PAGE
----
What does the term “project management” really mean?
Project management describes the work required to start a project and the
processes for controlling and managing the project once it starts. It also includes
the work necessary to close the project after the solution is completed.

If there are problems on a project, you can use project
management processes and techniques to respond to them. But we can take this a
step further. Project managers that know how to proactively apply sound project
management techniques generally do not have as many problems to begin with.

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Here are some tools in your project management
“toolkit”:

  • Understand
    what you’re doing before you start. Many projects experience problems
    because there’s a gap between what the client expects and what the project
    team delivers. These project teams typically look back and say “we
    should have spent more time planning.” If you apply good project
    management techniques, you will not start the project without
    understanding the objectives, deliverables, scope, risks, assumptions,
    project organization, etc. You will also have a decent estimate (+/- 10%)
    of the project effort, cost, and duration. Not only that, but you will
    validate that the sponsor agrees with you by having him or her sign the
    Project Definition document.
  • Manage
    change. Many project managers have difficulty managing scope. Project
    management shows you how to define scope to begin with and then how to
    proactively manage the scope. Scope change management does not mean that
    you tell the client “no.” It means that you have a process in
    place to allow the sponsor to make the decisions based on the business
    value of the change and the impact to the project.
  • Resolve
    problems more quickly. Some teams spend too much time and energy dealing
    with problems because they don’t know how to resolve the problems to begin
    with. Having a proactive issues management process helps ensure that
    problems are resolved as quickly as possible.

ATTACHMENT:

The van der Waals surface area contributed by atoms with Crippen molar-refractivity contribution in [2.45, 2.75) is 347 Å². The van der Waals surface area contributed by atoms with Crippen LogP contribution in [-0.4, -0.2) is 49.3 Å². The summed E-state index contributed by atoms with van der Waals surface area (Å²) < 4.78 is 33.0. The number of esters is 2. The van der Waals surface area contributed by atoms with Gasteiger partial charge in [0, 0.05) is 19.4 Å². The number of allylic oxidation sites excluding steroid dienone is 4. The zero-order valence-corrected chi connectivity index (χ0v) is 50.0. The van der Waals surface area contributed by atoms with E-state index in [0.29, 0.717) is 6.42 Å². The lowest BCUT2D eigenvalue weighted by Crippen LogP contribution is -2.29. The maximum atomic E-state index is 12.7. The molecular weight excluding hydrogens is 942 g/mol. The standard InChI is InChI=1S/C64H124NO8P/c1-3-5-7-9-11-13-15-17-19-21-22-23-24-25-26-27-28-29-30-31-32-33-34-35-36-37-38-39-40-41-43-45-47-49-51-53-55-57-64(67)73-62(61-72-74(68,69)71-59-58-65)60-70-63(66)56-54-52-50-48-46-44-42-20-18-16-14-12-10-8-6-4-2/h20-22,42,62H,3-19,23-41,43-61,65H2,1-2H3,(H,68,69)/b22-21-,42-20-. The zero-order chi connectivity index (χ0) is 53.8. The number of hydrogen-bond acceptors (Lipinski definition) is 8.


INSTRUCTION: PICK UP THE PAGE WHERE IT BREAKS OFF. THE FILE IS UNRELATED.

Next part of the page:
• Manage
    future risks before the problems occur. Project management processes give
    you guidance on how to identify and manage risks. Risk management will
    result in potential problems being identified and managed before the
    problems actually occur.
  • Manage
    expectations more effectively. Many problems on a project can be avoided
    with proactive communication. Your project management process will include
    methods for formal and informal communication, which will result in fewer
    surprises. 
  • Build
    a higher quality product the first time. Quality management processes help
    the team understand the needs of the customer in terms of quality. Once
    those needs are defined, the team can implement quality control and
    quality assurance techniques to meet the customer expectations.

There are other benefits to using proactive project
management processes as well. You use your project management toolkit in a
proactive and preventative manner to continually keep the project machine in
good working order. However, when something unexpected occurs, you should
always have a project management tool that you can pull out to help you deal with it.
Using good project management processes does not guarantee success. However,
you will find that you always have one or more tools that you can apply to
respond to all situations.